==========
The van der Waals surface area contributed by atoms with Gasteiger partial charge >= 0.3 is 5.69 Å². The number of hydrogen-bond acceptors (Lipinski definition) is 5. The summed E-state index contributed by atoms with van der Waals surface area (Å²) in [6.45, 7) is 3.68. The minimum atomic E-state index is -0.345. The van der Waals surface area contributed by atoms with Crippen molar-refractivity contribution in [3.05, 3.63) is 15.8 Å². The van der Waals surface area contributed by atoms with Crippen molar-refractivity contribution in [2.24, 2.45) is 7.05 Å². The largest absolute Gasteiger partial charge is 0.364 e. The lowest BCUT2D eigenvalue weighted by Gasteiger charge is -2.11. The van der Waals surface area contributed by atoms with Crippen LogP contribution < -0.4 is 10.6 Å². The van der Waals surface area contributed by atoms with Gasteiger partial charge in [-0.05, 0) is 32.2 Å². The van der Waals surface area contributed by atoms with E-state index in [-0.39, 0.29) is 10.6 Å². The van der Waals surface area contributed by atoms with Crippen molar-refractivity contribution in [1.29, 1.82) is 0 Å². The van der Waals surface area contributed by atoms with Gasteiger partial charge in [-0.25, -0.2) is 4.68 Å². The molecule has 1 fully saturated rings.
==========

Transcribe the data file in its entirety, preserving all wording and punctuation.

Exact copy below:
The van der Waals surface area contributed by atoms with Gasteiger partial charge >= 0.3 is 5.69 Å². The number of hydrogen-bond acceptors (Lipinski definition) is 5. The summed E-state index contributed by atoms with van der Waals surface area (Å²) in [6.45, 7) is 3.68. The minimum atomic E-state index is -0.345. The van der Waals surface area contributed by atoms with Crippen molar-refractivity contribution in [3.05, 3.63) is 15.8 Å². The van der Waals surface area contributed by atoms with Crippen molar-refractivity contribution in [2.24, 2.45) is 7.05 Å². The largest absolute Gasteiger partial charge is 0.364 e. The lowest BCUT2D eigenvalue weighted by Gasteiger charge is -2.11. The van der Waals surface area contributed by atoms with Crippen LogP contribution < -0.4 is 10.6 Å². The van der Waals surface area contributed by atoms with Gasteiger partial charge in [-0.05, 0) is 32.2 Å². The van der Waals surface area contributed by atoms with E-state index in [-0.39, 0.29) is 10.6 Å². The van der Waals surface area contributed by atoms with Crippen molar-refractivity contribution in [1.29, 1.82) is 0 Å². The van der Waals surface area contributed by atoms with Gasteiger partial charge in [-0.25, -0.2) is 4.68 Å². The molecule has 1 fully saturated rings.